Indoor microbiomes originate primarily from human skin, pets, or the outside air (Flores et al., 2011; Kembel et al., 2012; Meadow et al., 2013). Plants as a source of indoor microbes are so far less considered. However, air-borne microbes as substantial part—bacteria, fungi or microscopic algae—are scattered and can travel long distances such as in the wind or in clouds before returning to ground-level (Hamilton and Lenton, 1998). They have received more attention because they can serve as nuclei for condensation and as such influence our world climate as rain-making bacteria. Interestingly, cloud and hailstone studies indicated plant-surface bacteria as the dominant source of these rain-making microbes (Morris et al., 2008; Šantl-Temkiv et al., 2013). In addition, little is known about the impact of houseplants and its microbes, although older studies indicate indoor plants as important source (Burge et al., 1982).

Comparing indoor with plant microbiomes, it is our opinion that both outside and inside plants are of importance for our indoor microbiome. Plants provide beneficial bacteria for indoor rooms and therefore can positively influence human health. The following facts support our opinion about the importance of plants as source for a beneficial microbial biodiversity:

1. Empirically the positive effects of houseplants and flowers are well-known, but there is also evidence for psychological effects such as stress reduction and creative task performance (Fjeld et al., 1998; Shibata and Suzuki, 2004; Chang and Chen, 2005; Bringslimark et al., 2007; Dijkstra et al., 2008). In addition houseplants feature a remarkable capacity to improve indoor air quality (Orwell et al., 2004). This melioration of indoor air is not only due to the filtering capacity of plant leaves, but also by the degrading effects of their root associated microbes (Pegas et al., 2012 up to 90% formaldehyde removal during night according to Kim et al., 2008).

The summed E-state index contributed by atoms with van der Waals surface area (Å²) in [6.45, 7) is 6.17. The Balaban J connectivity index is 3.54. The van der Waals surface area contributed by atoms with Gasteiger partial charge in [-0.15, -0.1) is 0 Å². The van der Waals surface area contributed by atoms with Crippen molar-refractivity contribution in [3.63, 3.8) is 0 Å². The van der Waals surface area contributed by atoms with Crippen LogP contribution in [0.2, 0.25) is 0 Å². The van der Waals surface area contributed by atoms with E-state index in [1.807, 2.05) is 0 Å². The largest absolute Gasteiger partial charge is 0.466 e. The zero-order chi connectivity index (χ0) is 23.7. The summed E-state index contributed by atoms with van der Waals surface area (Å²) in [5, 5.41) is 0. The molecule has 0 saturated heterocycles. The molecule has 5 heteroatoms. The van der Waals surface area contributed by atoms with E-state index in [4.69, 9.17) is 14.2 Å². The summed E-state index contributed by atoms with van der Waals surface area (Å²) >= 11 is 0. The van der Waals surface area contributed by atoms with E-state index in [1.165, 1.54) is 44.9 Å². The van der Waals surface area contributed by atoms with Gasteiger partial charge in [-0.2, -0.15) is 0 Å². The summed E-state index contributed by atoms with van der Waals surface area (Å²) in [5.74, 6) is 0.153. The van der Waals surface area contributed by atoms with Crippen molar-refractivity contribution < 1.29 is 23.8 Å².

2. Plant DNA as frequently detected as chloroplast 16S rRNA gene sequences in amplicon surveys is a substantial part of all indoor microbiomes, but mainly filtered out for the presentation of data (Oberauner et al., 2013). This emphasizes, that pollen and seeds of plants, which are densely colonized by bacteria (Fürnkranz et al., 2012) are dispersed into the indoor environment and thus provide excellent shuttles for microbiome exchange.

3. Typical and often dominant plant-associated bacteria are members of the indoor microbiome. A relationship of bacteria genera occurring on plants and indoors is given in Figure 1. There are many ways for plant microbes to enter the built environment; as already mentioned on pollen, seeds, fog, soil on shoes, flowers, fruits and vegetables as well as transmitted by animals and other visitors.